A group’s success is a reflection of individual skills, roles, communication styles, culture, and power. Setting clear and measurable goals is essential to the success of a group. A group is effective when it has a clear sense of where it is going. The cohesiveness of a group drives it toward its goals.
According to Cannon, Griffith, and Guthrie (2006), “a group is a defined set of individuals who interact with each other for a common purpose” (p. 3). This “group” is so defined for its following characteristics and criteria:
- It has the capability to outperform sets of individuals doing similar work.
- It is able to make superior decisions because it draws on more information.
- It is more inspired because it can jointly brainstorm.
- The level of production is greater as synergies develop
- Formal social structure.
- Face-to-face interaction.
- 2 or more persons.
- Common goals.
Group Structure and Goals
Goals must be Specific, Measurable, Attainable, Relevant, and Time-bounded (SMART), (Cannon et al., 2006). Specific goals are clear, measurable goals allow assessment as to whether or not the goal has been attained, attainable goals require effort on the group’s part, but are still within reach, relevant goals are within the ability and responsibility of the group, and time-bound goals have a time limit or schedule.
Roles (Formal, Informal, Leadership, Task, and Maintenance)
Roles are a set of expectations defining the behaviors of an occupant of a group position as related to other positions. Depending on the task, each group member has formal and informal roles.
Norms are implicit and explicit rules that tell us how to behave in various contexts and also create order and stability. They make social settings more predictable by acknowledging what is expected and thereby reduce anxiety (Cannon et al., 2006).
In order for a group to be successful and function effectively, it must maintain communication (Cannon et al., 2006).
The process of communication is complex and highly idiosyncratic (Cannon et al., 2006). Different people can hear the same message and have completely different interpretations. The practice of reflection can help group members slow down the interpretation and evaluation of messages so that understanding is more accurate and responses are more thoughtful.
Conflict is a hostile confrontation which occurs as a result of two or more individuals striving for their own outcomes with little or no regard for the needs of others. It is natural and expected that a group encounter conflict from individual differences. It is the group’s energy source. If conflict is managed, it will nurture creativity and individuality. Managing conflict is the basis for quality problem solving activities in a group.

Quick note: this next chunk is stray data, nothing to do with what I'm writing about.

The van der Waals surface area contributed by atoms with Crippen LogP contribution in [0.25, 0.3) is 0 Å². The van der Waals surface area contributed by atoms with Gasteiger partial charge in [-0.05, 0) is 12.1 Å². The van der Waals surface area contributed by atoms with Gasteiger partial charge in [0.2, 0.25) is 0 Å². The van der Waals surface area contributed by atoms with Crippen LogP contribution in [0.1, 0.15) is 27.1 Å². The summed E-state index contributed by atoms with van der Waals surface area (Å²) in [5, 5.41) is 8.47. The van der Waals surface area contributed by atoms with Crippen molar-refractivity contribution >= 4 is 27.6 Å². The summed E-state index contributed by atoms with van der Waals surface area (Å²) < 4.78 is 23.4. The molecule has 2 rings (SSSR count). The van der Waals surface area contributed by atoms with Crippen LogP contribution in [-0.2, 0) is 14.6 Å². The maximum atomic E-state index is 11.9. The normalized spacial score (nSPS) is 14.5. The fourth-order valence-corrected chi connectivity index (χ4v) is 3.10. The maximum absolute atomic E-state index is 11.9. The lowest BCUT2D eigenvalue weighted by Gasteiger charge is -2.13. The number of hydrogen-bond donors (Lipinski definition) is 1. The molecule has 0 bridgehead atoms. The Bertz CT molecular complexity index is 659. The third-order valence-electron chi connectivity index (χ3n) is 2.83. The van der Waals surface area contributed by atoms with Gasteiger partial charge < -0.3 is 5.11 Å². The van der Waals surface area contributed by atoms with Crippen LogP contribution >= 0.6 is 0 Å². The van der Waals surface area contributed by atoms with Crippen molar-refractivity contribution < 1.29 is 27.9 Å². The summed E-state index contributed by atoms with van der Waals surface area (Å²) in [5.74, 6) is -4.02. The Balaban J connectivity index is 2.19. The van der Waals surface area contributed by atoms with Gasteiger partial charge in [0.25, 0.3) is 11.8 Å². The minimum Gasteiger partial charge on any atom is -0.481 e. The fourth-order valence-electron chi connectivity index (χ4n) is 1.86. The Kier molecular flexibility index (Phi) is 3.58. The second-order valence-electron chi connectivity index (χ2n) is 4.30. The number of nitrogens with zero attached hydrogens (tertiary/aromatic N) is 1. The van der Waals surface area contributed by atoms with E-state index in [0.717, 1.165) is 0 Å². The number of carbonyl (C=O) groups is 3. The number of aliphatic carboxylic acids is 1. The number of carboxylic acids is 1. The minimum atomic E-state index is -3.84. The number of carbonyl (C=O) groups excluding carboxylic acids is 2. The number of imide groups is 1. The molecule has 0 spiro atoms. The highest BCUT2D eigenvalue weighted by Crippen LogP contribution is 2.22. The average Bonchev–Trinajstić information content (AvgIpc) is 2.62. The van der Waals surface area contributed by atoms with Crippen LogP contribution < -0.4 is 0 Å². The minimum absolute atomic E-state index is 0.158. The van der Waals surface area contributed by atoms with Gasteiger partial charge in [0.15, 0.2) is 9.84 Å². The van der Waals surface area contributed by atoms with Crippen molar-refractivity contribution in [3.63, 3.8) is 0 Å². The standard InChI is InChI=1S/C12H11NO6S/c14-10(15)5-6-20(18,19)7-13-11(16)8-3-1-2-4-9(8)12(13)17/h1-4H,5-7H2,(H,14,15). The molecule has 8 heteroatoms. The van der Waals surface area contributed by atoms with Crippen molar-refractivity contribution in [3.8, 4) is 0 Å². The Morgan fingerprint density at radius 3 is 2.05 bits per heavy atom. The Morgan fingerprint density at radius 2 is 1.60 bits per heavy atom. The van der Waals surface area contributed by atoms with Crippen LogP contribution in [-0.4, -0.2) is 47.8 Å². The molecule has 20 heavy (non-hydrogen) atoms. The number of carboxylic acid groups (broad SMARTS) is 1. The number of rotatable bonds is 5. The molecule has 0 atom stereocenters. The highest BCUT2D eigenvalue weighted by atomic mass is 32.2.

Quality solutions have a modeling place; an effective group spends time figuring out a model or guidelines to solve problems.
Cultural-Context Characteristics (culture and diversity)
On one level, all human beings are unique and, therefore, diverse or different from each other. In order to identify general differences between people, differences in diversity is classified as visible and nonvisible (Cannon et al., 2006). Group members are likely to come from a variety of work backgrounds (nonvisible-functional differences). A group may consist of males and females (visible-demographic differences). Some may have many years worth of experience, and some may have only one or two years of experience (nonvisible-functional differences). Some may have advanced college degrees, some may have no college degree (nonvisible-functional differences).
Sufficient clarity of direction is important for enabling a team to orient itself to a task (Cannon et al., 2006).
Without power, leadership is impossible. Power is the capacity to influence one’s environment and the people in it. Certain group members may have a greater capacity for power and control over others.
Effective organizations pay special attention to how members work together, which roles they fill and whether members are contributing equally. Through group process observation and analysis, problems can be identified before they escalate, hopefully alleviating the need for a major overhaul as the project progresses.
Cannon, M. D., Griffith, B. A., & Guthrie, J. W. (2006). Effective groups: Concepts and skills to meet leadership challenges. Allyn & Bacon
By Shirley J. Caruso, M.A. Human Resource Development